Health Benefits of the Beach

A study published in the Journal of Environmental Psychology by author J. Aaron Hipp, Ph.D., an environmental health expert and assistant professor at Brown School, said about the restorative environment of the beach.

“Studies have shown that natural environments like beaches and waterfront parks offer more restorative benefits to people than gyms, entertainment venues and the built urban environment,” said Hipp.

His study goes on to suggest that we as humans require specific conditions in a beachside environment to obtain a fully-desired restorative effect. “Mild temperature days and low tides offer the most restorative environments when visiting the beach,” he said.

“Beachgoers visiting on a day nearly 3 degrees (F) warmer than average were 30 percent less likely to perceive the beach or coastal park as restorative, compared with those visiting on average or cooler than average days.”

The Sun

We all know the risk of too much sun exposure or exposure at high UV rays. But there are benefits of getting some rays, too.

When our skin is exposed directly to the sun, our body starts to make vitamin D, a necessary vitamin that helps with the absorption of calcium and building strong bones. Some of it comes from our diet, but the majority of it comes from the sun.

According to the Mayo Clinic, as little as 10 minutes per day of exposure to the sun is enough for a daily dose. According to the vitamin D council, “your body can produce 10,000 to 25,000 IU of vitamin D in just a little under the time it takes for your skin to turn pink.”

In a study, it is shown that sun exposure can add other benefits in addition to the production of vitamin D, including an increase of endorphins and possible prevention of some autoimmune diseases.

Despite all of these benefits, you should still limit your exposure to excessive sunlight in order to avoid skin cancer cells. When you do in fact go out under the sun for more than a few minutes, always wear protective clothing or apply a sunscreen lotion with at least SPF 15.

The Sand

Did you know that the soles of your feet actually have more sweat glands and nerve endings per square centimeter than any other part in your body? And also, walking barefoot stimulates them so much more than walking in shoes?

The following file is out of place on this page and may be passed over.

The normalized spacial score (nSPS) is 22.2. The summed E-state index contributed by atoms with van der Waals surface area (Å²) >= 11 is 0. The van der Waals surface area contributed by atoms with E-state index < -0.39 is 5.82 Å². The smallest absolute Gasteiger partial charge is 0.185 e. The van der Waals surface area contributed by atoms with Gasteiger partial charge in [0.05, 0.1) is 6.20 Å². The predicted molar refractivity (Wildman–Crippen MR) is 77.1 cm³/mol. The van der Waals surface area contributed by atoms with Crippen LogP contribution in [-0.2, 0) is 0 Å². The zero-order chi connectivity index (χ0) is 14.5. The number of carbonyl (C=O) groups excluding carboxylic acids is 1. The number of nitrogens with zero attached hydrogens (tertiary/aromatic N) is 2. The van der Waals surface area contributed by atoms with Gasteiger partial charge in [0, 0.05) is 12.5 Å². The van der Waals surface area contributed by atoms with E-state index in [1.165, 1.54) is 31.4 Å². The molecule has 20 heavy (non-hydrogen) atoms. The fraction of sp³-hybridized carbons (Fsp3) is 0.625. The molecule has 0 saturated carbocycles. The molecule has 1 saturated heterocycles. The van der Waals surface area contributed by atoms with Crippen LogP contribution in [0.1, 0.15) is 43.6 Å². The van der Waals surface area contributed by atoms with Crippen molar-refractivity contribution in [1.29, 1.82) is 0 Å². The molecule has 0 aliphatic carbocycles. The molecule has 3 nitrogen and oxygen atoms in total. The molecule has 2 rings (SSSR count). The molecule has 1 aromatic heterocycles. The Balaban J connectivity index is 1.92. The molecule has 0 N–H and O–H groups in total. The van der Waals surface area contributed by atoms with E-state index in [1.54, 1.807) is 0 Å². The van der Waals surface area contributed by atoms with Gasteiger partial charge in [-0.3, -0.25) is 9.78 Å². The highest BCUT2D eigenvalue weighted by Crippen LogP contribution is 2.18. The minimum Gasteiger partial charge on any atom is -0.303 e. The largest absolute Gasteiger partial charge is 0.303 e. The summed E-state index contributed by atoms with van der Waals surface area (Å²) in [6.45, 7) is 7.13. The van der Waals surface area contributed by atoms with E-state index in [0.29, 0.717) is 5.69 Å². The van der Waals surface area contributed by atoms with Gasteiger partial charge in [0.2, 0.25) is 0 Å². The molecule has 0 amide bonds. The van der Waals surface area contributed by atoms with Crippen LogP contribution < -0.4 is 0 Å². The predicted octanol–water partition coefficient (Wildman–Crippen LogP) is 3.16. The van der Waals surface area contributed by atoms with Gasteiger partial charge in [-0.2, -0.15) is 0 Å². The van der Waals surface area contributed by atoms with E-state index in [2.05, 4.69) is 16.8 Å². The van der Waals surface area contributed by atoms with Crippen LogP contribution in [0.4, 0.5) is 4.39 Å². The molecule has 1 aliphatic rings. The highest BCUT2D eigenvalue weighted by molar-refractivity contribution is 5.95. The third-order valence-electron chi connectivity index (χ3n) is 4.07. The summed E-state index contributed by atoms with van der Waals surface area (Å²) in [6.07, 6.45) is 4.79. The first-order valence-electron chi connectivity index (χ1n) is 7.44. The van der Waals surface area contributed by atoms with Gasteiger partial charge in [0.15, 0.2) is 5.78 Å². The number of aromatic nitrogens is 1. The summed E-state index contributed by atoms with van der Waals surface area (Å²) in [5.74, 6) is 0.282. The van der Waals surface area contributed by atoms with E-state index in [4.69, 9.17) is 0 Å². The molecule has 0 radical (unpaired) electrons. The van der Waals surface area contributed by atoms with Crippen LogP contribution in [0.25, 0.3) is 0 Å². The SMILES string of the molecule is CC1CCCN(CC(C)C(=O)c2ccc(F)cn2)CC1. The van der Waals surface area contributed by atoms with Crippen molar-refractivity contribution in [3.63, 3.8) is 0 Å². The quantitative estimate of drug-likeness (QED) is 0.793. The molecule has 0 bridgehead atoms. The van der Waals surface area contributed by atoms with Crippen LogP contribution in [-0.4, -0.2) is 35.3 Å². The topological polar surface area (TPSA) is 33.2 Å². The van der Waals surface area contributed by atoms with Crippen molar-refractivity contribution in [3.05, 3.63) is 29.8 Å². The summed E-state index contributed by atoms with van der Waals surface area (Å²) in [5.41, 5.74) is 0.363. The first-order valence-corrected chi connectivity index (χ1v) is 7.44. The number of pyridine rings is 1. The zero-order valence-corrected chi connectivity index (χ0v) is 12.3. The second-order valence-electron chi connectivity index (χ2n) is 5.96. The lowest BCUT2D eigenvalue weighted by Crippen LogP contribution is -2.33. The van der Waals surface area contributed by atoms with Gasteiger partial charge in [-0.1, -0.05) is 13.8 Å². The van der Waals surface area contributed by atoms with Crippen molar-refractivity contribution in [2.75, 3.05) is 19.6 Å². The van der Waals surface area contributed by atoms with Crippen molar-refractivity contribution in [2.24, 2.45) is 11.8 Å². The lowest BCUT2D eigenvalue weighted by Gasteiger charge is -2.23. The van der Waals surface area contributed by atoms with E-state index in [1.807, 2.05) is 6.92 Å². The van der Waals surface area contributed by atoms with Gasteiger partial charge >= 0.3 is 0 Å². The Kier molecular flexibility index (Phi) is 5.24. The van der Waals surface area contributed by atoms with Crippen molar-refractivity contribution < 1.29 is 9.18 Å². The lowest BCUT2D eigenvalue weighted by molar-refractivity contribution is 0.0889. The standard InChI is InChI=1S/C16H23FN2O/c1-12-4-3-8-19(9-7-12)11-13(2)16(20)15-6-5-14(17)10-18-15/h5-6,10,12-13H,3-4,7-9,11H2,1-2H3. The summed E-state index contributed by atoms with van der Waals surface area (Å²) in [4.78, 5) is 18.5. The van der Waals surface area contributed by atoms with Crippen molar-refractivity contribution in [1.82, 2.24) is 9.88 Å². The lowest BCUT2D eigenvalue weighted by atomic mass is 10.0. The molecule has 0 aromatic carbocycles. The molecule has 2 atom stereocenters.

Not only while walking on the sand are you stimulating the nerve endings, but also it strengthens the muscles in your feet, which don’t get used nearly as much as when you are wearing shoes. According to Mark Zucker, author of “Earthing: The Most Important Health Discovery Ever?”, said that you may better connect to the Earth when you lose your shoes, reaping essential mood-boosting benefits.

He says the “Earthing” reconnects our bodies to the ever-present energy of the Earth, which modern lifestyles are increasingly diminishing it or have completely forgotten about it.In a study done about running and walking on sand, the researchers found that walking on sand requires about 1.6 to 2.5 times the energy than it takes to walk or run on a hard surface.

“Our muscles perform more mechanical work when running or walking on sand than on a hard surface,” said study co-author Dr. Thierry M. Lejeune, M.D.

If walking on sand for too long sounds tiring, try alternating your walking or running on the more compact sand closer to the water, where the surface will be less challenging.


Sea water contains a high amount of various minerals, such as potassium, magnesium and iodine, all of which can help in fighting off infections, detoxifying and healing the body and they offer therapeutic effects.Swimming is linked to a decrease in stress and an increase in the sense of well-being; there have been studies that have shown that swimming and water-based exercise and activity help to reduce anxiety and depression.

Aside from the therapeutic effects it has, swimming provides excellent physical exercise, using almost all of the major muscle groups in our body, especially since the water itself provides subtle and gentle resistance.According to the Centers for Disease Control and Prevention (CDC), swimming is ranked as the fourth most popular sport activity in the United States.

Among other aerobic activities, such as running and bicycling, swimming for as little as two and a half hours per week can help to reduce the risk of chronic diseases and boosts the health of the heart.

Since swimming is a non-impact sport, it offers a great way for people with injuries to get some needed exercise. For those suffering from arthritis, water-based exercise can help to improve the joint pain symptoms.